But, the one exact event that made me most fearful was en route from SAT, I think, to MDW.  I had joined Steve on an overnight. We were in a low point in our marriage, and I thought a little time together would do us good.  Since he was flying regional (50 seats) I knew I wouldn't be catching a ride on his flight since the boarding totals were not favorable for non-reving.  So, I bought a cheap ticket on another airline.  Well, on the decent into MDW, something happened...the blue light was on - sterile - below 10,000 feet.  I noticed that a man took his young child to the bathroom.  How dare you do that!  We are below 10,000 feet! Don't you know anything?!  As the two of them were walking back to their seat, which happened to be right in front of me, the plane dropped.  I mean DROPPED!  The man grabbed his son, and shuffled back into their seats.  The plane dropped so much that I actually braced myself, as did most everyone else on the plane.  Instantly, the engines started to roar, and we regained the altitude that we just lost, or so it seemed.  The passengers on the plane turned from rather quiet into quietly chatting about what just happened.  My heart was pumping hard for a good couple minutes after that. 

Keep in mind folks, this one event was what, I believe, made me a certified anxious flier.  After I finally got back to our house and reconnect with Steve, I told him what happened. 

...he had no answer for me.  Joanna, I don't know what it could have been.  He didn't give me ANY indication what what it could have been.

It wasn't until we were hanging with another pilot friend a couple days later that told me what happened.  Probably wind sheer.

Steve?  Why the hell didn't you tell me that in the first place?!  I was pissed. Here I thought this plane was going to plummet to the earth (ok, maybe that is a bit of an exaggeration) and he had no explanation.  Thanks honey...good for nothing.  I would have been fine with the answer of "oh, the pilots were probably just trying to dodge a flock of birds."  Any sort of answer, even outrageous ones, would have satisfied me. 


Don't pilots know everything about everything aviation related?  Shouldn't Steve have the answer for everything?  Of course I think so!

And apparently all people in the public believes so too.  It could be anything from: asking a pilot where the baggage claim is.  Follow the signs...see, those words "baggage claim"  Yeah, follow that. To the random pax that asked Steve for his take on the movie FlightDo you really want to know how the real story of that flight ended...right before you take to the friendly skies?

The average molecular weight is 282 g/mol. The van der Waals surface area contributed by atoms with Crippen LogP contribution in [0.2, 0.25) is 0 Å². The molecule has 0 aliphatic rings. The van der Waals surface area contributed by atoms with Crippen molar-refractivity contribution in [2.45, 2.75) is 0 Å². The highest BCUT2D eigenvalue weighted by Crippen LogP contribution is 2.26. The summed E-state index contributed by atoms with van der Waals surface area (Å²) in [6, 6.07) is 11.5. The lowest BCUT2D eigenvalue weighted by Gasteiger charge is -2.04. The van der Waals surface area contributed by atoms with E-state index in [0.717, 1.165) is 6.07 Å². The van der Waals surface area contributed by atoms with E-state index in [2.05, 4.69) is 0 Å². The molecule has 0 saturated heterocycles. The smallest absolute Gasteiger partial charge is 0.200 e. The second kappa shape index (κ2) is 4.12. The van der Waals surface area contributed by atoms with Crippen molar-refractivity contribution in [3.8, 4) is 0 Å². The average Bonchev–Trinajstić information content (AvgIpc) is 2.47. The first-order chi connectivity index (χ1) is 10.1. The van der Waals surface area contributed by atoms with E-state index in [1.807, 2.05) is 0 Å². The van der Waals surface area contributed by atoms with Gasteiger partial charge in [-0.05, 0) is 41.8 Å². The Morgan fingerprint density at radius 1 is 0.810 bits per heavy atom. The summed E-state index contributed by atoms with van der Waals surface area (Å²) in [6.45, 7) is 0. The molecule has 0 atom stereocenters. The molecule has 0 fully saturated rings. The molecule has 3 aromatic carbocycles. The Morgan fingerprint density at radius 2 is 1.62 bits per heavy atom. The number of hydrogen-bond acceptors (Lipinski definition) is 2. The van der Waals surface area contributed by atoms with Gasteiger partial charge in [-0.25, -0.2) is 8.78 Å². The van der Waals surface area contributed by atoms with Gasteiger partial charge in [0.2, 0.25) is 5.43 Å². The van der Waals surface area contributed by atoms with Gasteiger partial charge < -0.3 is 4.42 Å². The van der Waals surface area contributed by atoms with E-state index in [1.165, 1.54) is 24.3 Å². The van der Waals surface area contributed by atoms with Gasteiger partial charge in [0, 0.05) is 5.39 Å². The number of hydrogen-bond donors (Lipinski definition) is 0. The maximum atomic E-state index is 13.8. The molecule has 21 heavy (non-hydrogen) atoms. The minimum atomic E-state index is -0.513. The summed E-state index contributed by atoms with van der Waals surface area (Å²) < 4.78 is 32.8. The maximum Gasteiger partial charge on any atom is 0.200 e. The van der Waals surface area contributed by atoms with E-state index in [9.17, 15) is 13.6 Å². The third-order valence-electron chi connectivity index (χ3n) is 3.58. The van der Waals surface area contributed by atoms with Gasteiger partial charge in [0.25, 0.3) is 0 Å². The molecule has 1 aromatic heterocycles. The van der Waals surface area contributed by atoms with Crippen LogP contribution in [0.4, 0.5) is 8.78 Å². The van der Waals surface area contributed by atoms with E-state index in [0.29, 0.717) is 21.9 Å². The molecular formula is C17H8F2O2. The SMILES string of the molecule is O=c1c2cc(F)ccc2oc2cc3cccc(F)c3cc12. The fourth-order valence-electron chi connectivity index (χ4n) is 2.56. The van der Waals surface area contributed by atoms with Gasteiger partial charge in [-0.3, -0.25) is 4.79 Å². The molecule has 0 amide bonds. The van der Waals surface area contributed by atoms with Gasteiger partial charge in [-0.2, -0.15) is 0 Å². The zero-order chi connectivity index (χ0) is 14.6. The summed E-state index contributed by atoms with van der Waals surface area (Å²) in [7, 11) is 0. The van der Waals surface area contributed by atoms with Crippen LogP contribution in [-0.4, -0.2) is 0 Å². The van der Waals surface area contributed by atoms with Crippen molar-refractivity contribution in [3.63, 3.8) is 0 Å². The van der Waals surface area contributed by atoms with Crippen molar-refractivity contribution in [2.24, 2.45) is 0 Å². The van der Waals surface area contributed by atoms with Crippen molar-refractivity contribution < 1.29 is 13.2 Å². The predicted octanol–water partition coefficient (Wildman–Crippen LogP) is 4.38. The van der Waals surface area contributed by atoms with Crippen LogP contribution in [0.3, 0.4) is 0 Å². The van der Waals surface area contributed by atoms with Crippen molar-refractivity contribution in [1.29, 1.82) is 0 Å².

As I have been writing this post, I told Steve I was writing about him and what the subject matter was.  He added some insight that I should pass along...sometimes, he just doesn't want to talk about it.  And I get that, especially when it comes to me.

Let's go back to the stick shaker situation.  Not only did he have to explain what a stick shaker was, he also had to explain what a stall is.  I thought it was an engine know, like when when a car stalls because the engine just stopped.  And then he had to explain lift...and Bernoulli's principle.  And then, he had to talk about how you recover from a stall.  And then he had to explain what being above max altitude was....

See?  By bringing up "stick shaker" to me, it took about 20 minutes to explain.  20 minutes of Steve's life that he won't get back.  Maybe that is why he rarely talks about work with me...  So, I do see why he may remain brief with his answers and dialogue with us non-aviation folk.  But, when I ask a professional a question, I expect an answer...damn it! 

Now, get him with a group of pilots and boy does he talk!  Remember my post: Pilot Dork  All about Steve and aviation discussions with fellow pilots.  Yawn, yawn, yawn for me...this is where he CAN showcase that he knows everything about everything aviation related. I know it is in him!  Of course it is in is in his blood.